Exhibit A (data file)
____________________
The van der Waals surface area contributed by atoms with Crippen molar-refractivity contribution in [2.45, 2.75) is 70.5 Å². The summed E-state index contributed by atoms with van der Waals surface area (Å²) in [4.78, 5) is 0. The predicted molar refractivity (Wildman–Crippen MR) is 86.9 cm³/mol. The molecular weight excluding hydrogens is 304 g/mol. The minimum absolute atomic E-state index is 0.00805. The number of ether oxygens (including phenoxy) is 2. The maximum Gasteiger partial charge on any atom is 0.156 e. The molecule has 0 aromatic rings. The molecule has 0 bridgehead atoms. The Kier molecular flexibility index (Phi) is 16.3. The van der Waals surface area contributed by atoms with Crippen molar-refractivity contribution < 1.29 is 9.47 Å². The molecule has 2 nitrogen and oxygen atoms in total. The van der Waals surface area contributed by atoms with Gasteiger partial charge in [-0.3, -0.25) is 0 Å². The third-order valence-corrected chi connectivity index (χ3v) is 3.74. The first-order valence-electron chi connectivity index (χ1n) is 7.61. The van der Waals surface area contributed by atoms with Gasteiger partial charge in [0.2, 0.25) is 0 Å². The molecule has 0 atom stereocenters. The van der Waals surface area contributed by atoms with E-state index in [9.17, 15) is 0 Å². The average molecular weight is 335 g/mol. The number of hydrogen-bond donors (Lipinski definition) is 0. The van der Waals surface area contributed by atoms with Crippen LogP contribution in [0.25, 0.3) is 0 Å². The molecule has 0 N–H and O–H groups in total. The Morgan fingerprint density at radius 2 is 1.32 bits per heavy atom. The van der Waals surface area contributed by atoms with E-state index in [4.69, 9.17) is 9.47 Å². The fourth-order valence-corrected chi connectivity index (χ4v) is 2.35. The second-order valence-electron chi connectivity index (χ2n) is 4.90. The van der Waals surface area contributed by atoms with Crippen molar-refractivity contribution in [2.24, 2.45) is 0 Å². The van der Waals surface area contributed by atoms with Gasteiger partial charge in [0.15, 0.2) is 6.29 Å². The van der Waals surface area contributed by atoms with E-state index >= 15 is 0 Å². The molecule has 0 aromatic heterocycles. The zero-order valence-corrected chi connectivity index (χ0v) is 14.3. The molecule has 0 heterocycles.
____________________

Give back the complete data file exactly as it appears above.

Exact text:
The van der Waals surface area contributed by atoms with Crippen molar-refractivity contribution in [2.45, 2.75) is 70.5 Å². The summed E-state index contributed by atoms with van der Waals surface area (Å²) in [4.78, 5) is 0. The predicted molar refractivity (Wildman–Crippen MR) is 86.9 cm³/mol. The molecular weight excluding hydrogens is 304 g/mol. The minimum absolute atomic E-state index is 0.00805. The number of ether oxygens (including phenoxy) is 2. The maximum Gasteiger partial charge on any atom is 0.156 e. The molecule has 0 aromatic rings. The molecule has 0 bridgehead atoms. The Kier molecular flexibility index (Phi) is 16.3. The van der Waals surface area contributed by atoms with Crippen molar-refractivity contribution < 1.29 is 9.47 Å². The molecule has 2 nitrogen and oxygen atoms in total. The van der Waals surface area contributed by atoms with Gasteiger partial charge in [-0.3, -0.25) is 0 Å². The third-order valence-corrected chi connectivity index (χ3v) is 3.74. The first-order valence-electron chi connectivity index (χ1n) is 7.61. The van der Waals surface area contributed by atoms with Gasteiger partial charge in [0.2, 0.25) is 0 Å². The molecule has 0 atom stereocenters. The van der Waals surface area contributed by atoms with E-state index in [9.17, 15) is 0 Å². The average molecular weight is 335 g/mol. The number of hydrogen-bond donors (Lipinski definition) is 0. The van der Waals surface area contributed by atoms with Crippen LogP contribution in [0.25, 0.3) is 0 Å². The molecule has 0 N–H and O–H groups in total. The Morgan fingerprint density at radius 2 is 1.32 bits per heavy atom. The van der Waals surface area contributed by atoms with E-state index in [4.69, 9.17) is 9.47 Å². The fourth-order valence-corrected chi connectivity index (χ4v) is 2.35. The second-order valence-electron chi connectivity index (χ2n) is 4.90. The van der Waals surface area contributed by atoms with Crippen molar-refractivity contribution in [2.24, 2.45) is 0 Å². The van der Waals surface area contributed by atoms with Gasteiger partial charge in [0.15, 0.2) is 6.29 Å². The van der Waals surface area contributed by atoms with E-state index >= 15 is 0 Å². The molecule has 0 aromatic heterocycles. The zero-order valence-corrected chi connectivity index (χ0v) is 14.3. The molecule has 0 heterocycles.